Fiji’s schools teach healthy living

22 Aug, 2014


Pupils at Khemendra Primary School in Fiji don’t just learn about healthy food, they help to grow their own. Each class is responsible for cultivating different types of fruit and vegetables in the school garden and greenhouse.


Health Promoting Schools programme

The project was started by teacher Mereani Ligaiviu after she attended a workshop run by Fiji’s Health Promoting Schools (HPS) programme that trains and supports staff to develop healthy food environments and promote physical activity. She says: “The HPS training empowered me to get people to stay healthy.”

In addition to the garden, Mrs Ligaiviu runs an aerobics class which is attended by 65 students 3 times a week.

Khemendra Primary is one of more than 84 schools participating in the HPS network, which receives resources from the Fijian Ministry of Health and the World Health Organization (WHO).

WHO guidance has been invaluable in helping the government in Fiji develop the policies which make up the HPS programme, such as the National School Canteen Guidelines. The advice which canteen operators receive about the foods and drinks they should restrict on their menus is based on WHO healthy eating recommendations.

“Habits start young and schools are a highly effectively setting to help cultivate healthy behaviours and teach the next generation how to prevent disease later in life,” says Dr Liu Yunguo, WHO Representative for the South Pacific and Director of Pacific Technical Support.

Healthier behaviour in children prevent chronic diseases

The HPS programme, running since 2009, aims to encourage healthy behaviour in children and address factors like obesity that can lead to diseases such as diabetes, cancer, stroke, and heart disease. Such lessons are badly needed. In Fiji, 20% of adult men and 41% of adult women are classified as obese—a widely acknowledged risk factor for NCDs.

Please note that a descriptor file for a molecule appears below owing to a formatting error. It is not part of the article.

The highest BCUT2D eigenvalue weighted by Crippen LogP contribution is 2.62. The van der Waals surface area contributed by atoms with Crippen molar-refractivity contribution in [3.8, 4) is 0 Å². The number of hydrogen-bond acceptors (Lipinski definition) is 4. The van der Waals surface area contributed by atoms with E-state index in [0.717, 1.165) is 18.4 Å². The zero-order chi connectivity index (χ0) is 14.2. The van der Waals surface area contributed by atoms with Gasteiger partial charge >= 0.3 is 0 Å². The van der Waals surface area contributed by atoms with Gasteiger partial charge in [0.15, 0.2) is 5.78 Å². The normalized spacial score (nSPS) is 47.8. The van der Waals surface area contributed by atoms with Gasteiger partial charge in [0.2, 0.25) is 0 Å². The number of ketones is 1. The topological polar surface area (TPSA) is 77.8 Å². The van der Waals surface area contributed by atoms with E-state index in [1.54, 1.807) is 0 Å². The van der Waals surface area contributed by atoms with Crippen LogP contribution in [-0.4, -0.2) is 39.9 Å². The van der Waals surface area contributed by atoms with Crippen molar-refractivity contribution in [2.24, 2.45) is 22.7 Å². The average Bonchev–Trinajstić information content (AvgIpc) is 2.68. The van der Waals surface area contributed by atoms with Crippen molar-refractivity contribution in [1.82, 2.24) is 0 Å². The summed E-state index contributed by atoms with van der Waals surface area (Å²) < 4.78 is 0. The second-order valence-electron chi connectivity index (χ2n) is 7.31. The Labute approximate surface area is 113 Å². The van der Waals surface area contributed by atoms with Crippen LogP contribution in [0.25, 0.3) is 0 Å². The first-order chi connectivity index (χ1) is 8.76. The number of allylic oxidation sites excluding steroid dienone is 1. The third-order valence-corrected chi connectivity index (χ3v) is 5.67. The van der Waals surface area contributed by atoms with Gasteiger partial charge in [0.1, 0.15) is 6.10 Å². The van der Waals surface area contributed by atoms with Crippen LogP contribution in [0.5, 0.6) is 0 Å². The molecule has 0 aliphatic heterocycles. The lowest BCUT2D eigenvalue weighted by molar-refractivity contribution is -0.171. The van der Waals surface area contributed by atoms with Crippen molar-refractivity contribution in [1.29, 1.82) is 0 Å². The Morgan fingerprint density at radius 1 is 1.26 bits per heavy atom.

HPS advisers help teaching staff to identify what their school needs to focus on most and come up with practical plans that will help keep their pupils healthy.

Dharmend Shankar, Head Teacher at Navoalevu Primary School, returned from HPS training full of ideas. “Let’s start something,” he said to his school manager, “No use learning it and not implementing it.” The result was a garden that is now the pride of the school, providing fruit and vegetables such as cassava, coconuts and cucumbers.

Parents and teachers alike are engaged in the project to ensure the school sets a healthy example in the community. Meanwhile, students are enjoying eating the results. “I like eating fresh vegetables and I like planting more vegetables”, said one student at Rabulu Sanatan Primary School, another Health Promoting School.; background-position: 0% 0%; background-repeat: repeat-x;”>; background-position: 0% 100%; background-repeat: repeat-x;”>

“Let’s start something, no use learning it and not implementing it.”

Dharmend Shankar, Head Teacher at Navoalevu Primary School

At Navai Primary School, some 80% of pupils were malnourished as a result of their junk food-dominated diets. When Head Teacher Dhavendra Datt returned from HPS training, he focussed on getting the school canteen to sell healthier food at affordable prices. The school has designated every Friday as “Fruit Day”, when teachers check to make sure each child brings a piece of fruit to school to share—and that they eat it.

Improving school food was also a priority for St. Mary’s Primary in Labasa, where HPS advisers identified obesity and tooth decay as priority problems. Canteen operators were briefed on the National School Canteen Guidelines, and junk food and fizzy drinks were replaced with blended fruit juice and fresh local fruit at affordable prices. “It did not affect our sales and profit in the canteen when we changed to healthy options,” said Head Teacher Vereniki Rusaqoli. “In actual fact, we seem to be making more!”

Inspired by how quickly the children adopted better diets, teachers have been exploring other health initiatives. More stand pipes were installed near classrooms so pupils can easily get drinking water. In addition, children are taught and encouraged to have good personal hygiene habits, including washing their hands before and after meals, and after using the toilet.